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12 Jul 2019


Australia needs more blood donors; one in three Australians will need blood during their lifetime, but only one in 30 donate.

At the close of May, the Australian Medical Students’ Association (AMSA) wrapped up its annual national blood donation drive: Vampire Cup. Vampire Cup pits 22 medical schools around Australia (with representation from New Zealand as well) against each other to see which university can roll up its sleeves and donate the most blood. It is run in the lead up to winter, and particularly flu season, in order to boost blood stocks in this critical period.

Vampire Cup was first incepted in 2008, where it garnered 400 donations Australia-wide. This year, we had our largest number of donations ever, with a total of 3,461 blood donations – more than 10,000 lives saved.

This initiative is a prime example of how passionate young students can tangibly make change at a grassroots level, utilising inter-university rivalry for a good cause. These individual-led, but large-scale movements, rely on sheer numbers of people like you and me in order to enact widespread action.

Rallies, marathons, charity drives, boycotts: these all require individual acts of change with varying degrees of entry to get involved. If a grassroots movement has too many barriers in getting involved, then it will never engage a critical mass of participants. Vampire Cup, and blood donation in general, has its own barriers to participation. Some hurdles can be overcome; local Vampire Cup representatives organised group bookings around students’ lecture times and placement hours, taking away the uncertainty of individually booking appointments. Some hurdles cannot be overcome. Personally, I have never been able to donate blood due to health reasons, along with many other iron-deficient individuals, people underneath the weight threshold, and men who have had sex with men within the preceding 12 months.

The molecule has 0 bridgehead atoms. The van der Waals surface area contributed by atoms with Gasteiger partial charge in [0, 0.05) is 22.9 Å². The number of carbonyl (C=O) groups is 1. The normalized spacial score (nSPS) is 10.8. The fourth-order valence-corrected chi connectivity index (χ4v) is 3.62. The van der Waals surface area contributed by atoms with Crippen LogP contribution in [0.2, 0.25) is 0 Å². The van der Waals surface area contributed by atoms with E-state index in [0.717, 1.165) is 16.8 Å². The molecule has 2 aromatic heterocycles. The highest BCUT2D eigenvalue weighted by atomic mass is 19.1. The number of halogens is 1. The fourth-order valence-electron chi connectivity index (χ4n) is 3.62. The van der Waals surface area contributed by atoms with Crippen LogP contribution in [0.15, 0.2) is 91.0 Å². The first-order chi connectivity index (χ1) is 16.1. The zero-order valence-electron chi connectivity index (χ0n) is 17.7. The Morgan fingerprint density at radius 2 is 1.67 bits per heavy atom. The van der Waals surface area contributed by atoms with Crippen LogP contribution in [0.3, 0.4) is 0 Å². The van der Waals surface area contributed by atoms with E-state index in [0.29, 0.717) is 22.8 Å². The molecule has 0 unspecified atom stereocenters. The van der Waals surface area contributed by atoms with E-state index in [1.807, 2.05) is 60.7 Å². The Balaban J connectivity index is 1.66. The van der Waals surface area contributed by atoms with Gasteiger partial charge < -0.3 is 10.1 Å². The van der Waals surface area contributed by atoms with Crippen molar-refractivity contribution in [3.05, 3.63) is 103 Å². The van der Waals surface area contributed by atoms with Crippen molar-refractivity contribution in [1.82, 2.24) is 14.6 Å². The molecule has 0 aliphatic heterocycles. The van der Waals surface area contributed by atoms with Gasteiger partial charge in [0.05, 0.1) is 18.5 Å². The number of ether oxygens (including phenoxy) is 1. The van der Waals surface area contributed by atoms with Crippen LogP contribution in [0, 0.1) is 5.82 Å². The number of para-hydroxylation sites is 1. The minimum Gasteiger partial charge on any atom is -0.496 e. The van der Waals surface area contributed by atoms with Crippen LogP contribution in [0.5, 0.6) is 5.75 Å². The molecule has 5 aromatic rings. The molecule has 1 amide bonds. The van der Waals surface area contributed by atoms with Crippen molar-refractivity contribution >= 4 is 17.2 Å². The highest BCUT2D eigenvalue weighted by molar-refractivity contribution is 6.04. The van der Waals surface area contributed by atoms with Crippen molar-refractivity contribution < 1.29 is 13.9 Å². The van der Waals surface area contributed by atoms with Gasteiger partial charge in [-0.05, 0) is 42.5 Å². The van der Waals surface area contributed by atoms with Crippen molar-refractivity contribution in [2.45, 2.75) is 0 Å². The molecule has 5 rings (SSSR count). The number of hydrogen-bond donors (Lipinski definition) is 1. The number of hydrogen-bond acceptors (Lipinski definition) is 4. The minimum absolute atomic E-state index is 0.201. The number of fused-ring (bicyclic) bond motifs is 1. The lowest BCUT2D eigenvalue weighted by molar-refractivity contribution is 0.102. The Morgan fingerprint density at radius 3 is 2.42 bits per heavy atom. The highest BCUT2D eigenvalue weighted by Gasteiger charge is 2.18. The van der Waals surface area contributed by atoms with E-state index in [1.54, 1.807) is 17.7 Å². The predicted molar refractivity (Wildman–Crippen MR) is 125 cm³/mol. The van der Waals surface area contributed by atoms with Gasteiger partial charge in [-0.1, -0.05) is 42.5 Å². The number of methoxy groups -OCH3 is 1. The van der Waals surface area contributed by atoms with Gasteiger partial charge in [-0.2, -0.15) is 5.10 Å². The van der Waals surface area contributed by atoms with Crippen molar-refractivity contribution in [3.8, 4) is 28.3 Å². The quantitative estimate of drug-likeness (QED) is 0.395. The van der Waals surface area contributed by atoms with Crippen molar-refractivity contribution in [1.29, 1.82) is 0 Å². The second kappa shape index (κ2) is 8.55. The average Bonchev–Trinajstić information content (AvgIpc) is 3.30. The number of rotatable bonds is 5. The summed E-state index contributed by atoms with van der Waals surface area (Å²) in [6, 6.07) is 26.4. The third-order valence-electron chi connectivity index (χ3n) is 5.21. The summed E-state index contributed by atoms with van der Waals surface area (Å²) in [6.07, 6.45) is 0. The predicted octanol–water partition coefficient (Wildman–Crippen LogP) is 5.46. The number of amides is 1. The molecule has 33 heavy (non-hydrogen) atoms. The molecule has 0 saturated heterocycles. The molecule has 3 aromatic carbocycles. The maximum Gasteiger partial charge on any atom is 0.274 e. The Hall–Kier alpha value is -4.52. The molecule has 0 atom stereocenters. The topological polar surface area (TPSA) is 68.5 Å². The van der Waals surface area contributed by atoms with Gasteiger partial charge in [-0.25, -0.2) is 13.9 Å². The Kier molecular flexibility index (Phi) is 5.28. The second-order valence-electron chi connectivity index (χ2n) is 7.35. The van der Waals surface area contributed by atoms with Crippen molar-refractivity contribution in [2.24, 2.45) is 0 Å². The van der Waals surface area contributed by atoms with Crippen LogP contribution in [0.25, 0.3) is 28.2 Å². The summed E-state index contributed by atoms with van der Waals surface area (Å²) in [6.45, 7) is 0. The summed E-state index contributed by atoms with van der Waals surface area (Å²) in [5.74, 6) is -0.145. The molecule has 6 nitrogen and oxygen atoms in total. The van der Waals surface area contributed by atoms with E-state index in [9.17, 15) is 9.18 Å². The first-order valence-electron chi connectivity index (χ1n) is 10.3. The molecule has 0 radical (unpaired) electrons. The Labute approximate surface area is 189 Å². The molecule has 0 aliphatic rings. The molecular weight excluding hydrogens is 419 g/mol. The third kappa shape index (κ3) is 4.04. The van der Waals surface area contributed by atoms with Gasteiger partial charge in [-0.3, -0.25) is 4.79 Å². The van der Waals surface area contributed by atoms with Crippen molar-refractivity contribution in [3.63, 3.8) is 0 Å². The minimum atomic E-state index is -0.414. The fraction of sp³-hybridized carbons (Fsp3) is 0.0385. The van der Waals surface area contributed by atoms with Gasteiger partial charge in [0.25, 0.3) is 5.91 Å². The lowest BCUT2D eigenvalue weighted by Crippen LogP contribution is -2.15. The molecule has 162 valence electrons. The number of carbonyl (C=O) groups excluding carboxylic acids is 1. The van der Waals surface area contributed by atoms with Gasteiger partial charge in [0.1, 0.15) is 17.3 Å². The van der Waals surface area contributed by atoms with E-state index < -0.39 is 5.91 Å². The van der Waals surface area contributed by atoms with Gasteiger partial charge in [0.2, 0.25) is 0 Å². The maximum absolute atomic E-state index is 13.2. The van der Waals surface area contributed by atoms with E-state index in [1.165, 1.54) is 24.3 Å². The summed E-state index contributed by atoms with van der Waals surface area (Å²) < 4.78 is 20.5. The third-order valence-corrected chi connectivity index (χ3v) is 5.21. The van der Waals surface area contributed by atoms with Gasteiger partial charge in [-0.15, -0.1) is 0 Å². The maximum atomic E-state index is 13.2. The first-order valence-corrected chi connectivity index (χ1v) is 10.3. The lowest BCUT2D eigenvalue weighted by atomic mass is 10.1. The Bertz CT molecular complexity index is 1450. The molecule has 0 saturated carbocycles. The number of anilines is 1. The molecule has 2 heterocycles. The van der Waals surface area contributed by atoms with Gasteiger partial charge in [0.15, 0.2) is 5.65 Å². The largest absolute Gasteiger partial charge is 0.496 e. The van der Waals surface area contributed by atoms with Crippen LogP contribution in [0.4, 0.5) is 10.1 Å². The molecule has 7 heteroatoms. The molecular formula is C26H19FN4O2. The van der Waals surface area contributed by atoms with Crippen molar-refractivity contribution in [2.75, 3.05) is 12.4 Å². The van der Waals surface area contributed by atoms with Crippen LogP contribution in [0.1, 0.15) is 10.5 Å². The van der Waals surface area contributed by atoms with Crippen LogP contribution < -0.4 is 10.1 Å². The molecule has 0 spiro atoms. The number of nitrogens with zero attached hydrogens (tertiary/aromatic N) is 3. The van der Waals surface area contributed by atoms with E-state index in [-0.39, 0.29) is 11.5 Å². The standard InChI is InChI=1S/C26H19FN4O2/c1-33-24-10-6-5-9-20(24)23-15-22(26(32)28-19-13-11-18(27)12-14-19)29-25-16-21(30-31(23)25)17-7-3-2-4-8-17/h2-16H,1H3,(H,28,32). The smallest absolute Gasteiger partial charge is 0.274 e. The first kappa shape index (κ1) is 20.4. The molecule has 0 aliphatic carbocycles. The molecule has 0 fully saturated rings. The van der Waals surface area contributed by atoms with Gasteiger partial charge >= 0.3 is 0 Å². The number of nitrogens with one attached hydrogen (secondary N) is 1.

If an individual cannot personally contribute, what can they do? Widen your scope for involvement. Vampire Cup counted donations made by friends and family of medical students towards their cohort’s numbers, encouraging those like me to recruit those who otherwise would not have engaged with the initiative at all. James Cook University rallied record numbers of Townsville residents, collaborating with a local celebrity to advertise on radio with a Game of Thrones-inspired call to action. They ended up completely booking out their local blood donation centre for the remainder of the competition.

Conversely, a low bar of entry to a social movement can sometimes be seen as tokenistic. We have all seen a trending hashtag or a changed Facebook profile photo and rolled our eyes, asking ourselves how that will at all contribute positively to whatever issue they are highlighting. Particularly topical is the recent movement against single-use consumables. While it is easy to scoff at your colleague who pulls out their folding metal straw, it impossible not to notice the consecutive moves of using keep cups, banning plastic bags and avoiding plastic straws, along with positive changes from large industry players.

This is what fundamentally underlies a successful grassroots initiative: identifying your problem, then stepping up your game as you identify a new facet to the problem. “Raising awareness” should only ever be your first step and action, while incremental, must be targeted. Vampire Cup started from the idea that medical students could contribute directly to public health before even graduating. Now, it is AMSA’s most recognised initiative and has expanded to contribute to organ donation and bone marrow donation.

Congratulations to Australian National University who holds a four-year streak of having the largest percentage of their cohort donating, and James Cook University who had the largest number of donations from any cohort this year, and in Vampire Cup history. Congratulations also to Corinne Antonoff, the AMSA Vampire Cup National coordinator.

Published: 12 Jul 2019